He chuckled at his joke before repeating it twice more. One thing was certain. They were proud of their company. I have the calendar, notepad, key ring and two pens to prove it.
Visiting the mine
I stayed at the Coconut Grove Miner’s Lodge in Obuasi, about two to three hours by taxi or bus from Kumasi, depending on roadworks. Visiting miners from the parent company Anglo-Gold often stay here and make useful contacts if you have trouble organising a tour. The Lodge can arrange a tour for you.
To get on a tour, you need to check in with Anglo-Gold’s reception in the centre of Obuasi; it’s not well-signed but it’s opposite the supermarket by the roundabout in the centre of town and most taxi drivers know it.
You technically need your own transport to get into the mine area itself and taxis are not allowed, but reception should be able to pop you into a visiting tour bus if you visit under your own steam. Recently, they also created a Facebook page, Obuasi MINE Tour- AngloGold Ashanti, and they may allow bookings via the page.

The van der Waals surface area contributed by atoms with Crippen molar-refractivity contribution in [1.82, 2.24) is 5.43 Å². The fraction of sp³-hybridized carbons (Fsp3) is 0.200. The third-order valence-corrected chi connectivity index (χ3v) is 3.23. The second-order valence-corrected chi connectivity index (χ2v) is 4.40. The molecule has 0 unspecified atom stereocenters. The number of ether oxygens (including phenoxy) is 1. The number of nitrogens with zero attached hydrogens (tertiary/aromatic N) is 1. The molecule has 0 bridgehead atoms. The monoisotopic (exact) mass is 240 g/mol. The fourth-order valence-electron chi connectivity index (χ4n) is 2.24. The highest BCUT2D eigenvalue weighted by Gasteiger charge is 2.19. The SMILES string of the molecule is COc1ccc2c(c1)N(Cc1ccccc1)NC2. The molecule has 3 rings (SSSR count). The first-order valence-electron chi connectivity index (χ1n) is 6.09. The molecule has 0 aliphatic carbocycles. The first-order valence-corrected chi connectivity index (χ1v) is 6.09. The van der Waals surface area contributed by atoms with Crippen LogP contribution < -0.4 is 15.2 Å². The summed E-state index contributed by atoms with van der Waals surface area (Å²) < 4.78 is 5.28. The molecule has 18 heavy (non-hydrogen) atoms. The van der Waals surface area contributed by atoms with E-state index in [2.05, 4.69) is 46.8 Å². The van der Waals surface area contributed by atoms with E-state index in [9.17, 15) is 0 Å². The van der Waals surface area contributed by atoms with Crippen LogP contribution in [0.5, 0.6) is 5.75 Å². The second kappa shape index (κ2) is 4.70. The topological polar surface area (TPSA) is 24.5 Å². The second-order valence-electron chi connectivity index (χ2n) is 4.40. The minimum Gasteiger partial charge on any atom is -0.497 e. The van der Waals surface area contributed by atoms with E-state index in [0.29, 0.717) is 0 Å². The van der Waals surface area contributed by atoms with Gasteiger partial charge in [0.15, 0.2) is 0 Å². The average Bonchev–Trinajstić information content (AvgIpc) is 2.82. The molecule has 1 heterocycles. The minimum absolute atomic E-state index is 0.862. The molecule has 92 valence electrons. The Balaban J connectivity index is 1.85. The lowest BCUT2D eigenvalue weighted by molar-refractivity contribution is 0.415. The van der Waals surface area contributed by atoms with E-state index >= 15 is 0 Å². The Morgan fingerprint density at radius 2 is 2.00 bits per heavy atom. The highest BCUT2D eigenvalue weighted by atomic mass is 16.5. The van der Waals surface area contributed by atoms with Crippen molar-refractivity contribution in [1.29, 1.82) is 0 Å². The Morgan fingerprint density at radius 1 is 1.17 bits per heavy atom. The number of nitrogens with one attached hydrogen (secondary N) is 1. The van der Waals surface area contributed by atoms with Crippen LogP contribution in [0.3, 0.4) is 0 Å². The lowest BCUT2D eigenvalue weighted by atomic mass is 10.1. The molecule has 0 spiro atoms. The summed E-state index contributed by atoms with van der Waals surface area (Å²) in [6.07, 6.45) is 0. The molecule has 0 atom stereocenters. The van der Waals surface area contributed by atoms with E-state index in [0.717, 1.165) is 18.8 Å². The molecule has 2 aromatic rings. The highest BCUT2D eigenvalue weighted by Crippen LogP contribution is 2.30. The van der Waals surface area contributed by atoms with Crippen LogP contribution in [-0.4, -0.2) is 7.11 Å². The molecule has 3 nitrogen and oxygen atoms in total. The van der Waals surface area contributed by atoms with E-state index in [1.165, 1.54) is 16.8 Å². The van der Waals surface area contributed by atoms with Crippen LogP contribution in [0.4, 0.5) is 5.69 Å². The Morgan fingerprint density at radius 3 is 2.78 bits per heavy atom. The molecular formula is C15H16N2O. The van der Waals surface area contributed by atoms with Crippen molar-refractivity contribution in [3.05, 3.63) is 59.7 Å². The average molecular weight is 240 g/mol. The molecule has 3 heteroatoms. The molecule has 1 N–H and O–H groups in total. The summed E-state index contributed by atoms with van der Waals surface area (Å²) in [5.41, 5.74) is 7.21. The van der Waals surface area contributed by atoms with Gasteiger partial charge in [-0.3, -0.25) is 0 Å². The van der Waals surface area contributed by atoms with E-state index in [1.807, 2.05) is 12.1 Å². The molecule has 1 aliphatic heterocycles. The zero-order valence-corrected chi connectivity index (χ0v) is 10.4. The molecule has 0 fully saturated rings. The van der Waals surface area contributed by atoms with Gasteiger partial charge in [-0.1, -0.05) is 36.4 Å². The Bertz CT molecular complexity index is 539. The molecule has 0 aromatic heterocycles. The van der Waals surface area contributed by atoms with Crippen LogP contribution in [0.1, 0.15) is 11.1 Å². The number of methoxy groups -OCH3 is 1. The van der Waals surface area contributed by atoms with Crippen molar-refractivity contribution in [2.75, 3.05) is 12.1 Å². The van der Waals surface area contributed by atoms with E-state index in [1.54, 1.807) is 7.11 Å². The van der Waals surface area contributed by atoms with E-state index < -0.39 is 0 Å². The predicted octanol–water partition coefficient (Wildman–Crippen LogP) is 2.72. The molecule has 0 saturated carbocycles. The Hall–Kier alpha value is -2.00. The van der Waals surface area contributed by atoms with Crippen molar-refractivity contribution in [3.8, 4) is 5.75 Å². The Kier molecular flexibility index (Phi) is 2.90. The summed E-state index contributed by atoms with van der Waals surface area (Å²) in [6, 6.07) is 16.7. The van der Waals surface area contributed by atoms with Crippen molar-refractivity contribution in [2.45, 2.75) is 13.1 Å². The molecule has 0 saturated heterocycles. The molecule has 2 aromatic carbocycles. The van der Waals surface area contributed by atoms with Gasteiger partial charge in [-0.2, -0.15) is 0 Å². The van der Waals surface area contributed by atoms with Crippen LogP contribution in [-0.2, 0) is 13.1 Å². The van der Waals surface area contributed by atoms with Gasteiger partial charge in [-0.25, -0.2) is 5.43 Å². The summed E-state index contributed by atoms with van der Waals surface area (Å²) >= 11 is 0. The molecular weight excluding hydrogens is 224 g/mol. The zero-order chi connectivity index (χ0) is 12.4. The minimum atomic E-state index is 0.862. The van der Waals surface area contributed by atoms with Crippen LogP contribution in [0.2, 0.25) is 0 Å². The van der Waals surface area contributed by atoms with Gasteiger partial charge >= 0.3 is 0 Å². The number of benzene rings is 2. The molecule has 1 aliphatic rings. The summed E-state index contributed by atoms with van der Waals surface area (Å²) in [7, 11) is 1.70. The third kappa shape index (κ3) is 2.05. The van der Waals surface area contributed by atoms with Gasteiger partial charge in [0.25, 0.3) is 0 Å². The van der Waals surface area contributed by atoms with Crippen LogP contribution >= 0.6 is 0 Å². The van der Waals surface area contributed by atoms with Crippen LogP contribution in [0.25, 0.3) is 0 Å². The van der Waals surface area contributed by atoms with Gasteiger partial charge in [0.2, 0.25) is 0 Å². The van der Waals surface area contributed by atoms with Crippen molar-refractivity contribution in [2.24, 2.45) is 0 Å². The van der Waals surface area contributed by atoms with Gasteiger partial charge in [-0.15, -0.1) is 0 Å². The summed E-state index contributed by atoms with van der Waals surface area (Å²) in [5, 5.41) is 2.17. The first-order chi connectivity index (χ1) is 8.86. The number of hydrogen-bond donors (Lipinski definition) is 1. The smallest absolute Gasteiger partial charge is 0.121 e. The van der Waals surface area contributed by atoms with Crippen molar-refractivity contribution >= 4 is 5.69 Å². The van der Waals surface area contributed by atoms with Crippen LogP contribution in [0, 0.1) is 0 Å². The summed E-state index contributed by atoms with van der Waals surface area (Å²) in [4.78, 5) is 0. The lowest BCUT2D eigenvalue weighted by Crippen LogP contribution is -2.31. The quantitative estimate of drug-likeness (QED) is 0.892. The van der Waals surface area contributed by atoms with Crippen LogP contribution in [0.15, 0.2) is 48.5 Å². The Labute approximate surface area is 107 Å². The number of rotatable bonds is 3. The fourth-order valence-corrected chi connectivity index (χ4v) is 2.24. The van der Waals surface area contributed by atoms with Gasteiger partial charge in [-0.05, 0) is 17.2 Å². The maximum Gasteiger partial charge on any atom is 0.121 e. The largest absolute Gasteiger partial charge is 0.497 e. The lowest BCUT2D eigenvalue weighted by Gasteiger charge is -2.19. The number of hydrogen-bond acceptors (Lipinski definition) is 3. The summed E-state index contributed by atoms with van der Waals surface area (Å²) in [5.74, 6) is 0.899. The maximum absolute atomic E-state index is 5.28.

Tours are surface or underground; wellington boots and blue overalls are provided, as are oxygen packs, hard hats and torches. Occasionally underground tours are suspended, though ground tours usually continue running even if this is the case.
Contact details for Miners Lodge:
email Telephone: +233 504 0550/2
Contact details for mine tour:
Telephone: +233 322540494 and ask for the Mine Tour Office
Julia Hammond is a geography teacher who has travelled to 100 countries during her school holidays. Travel writing is a hobby but increasingly addictive. I live in much misunderstood Essex, UK, with my partner and two golden retrievers. Visit her website.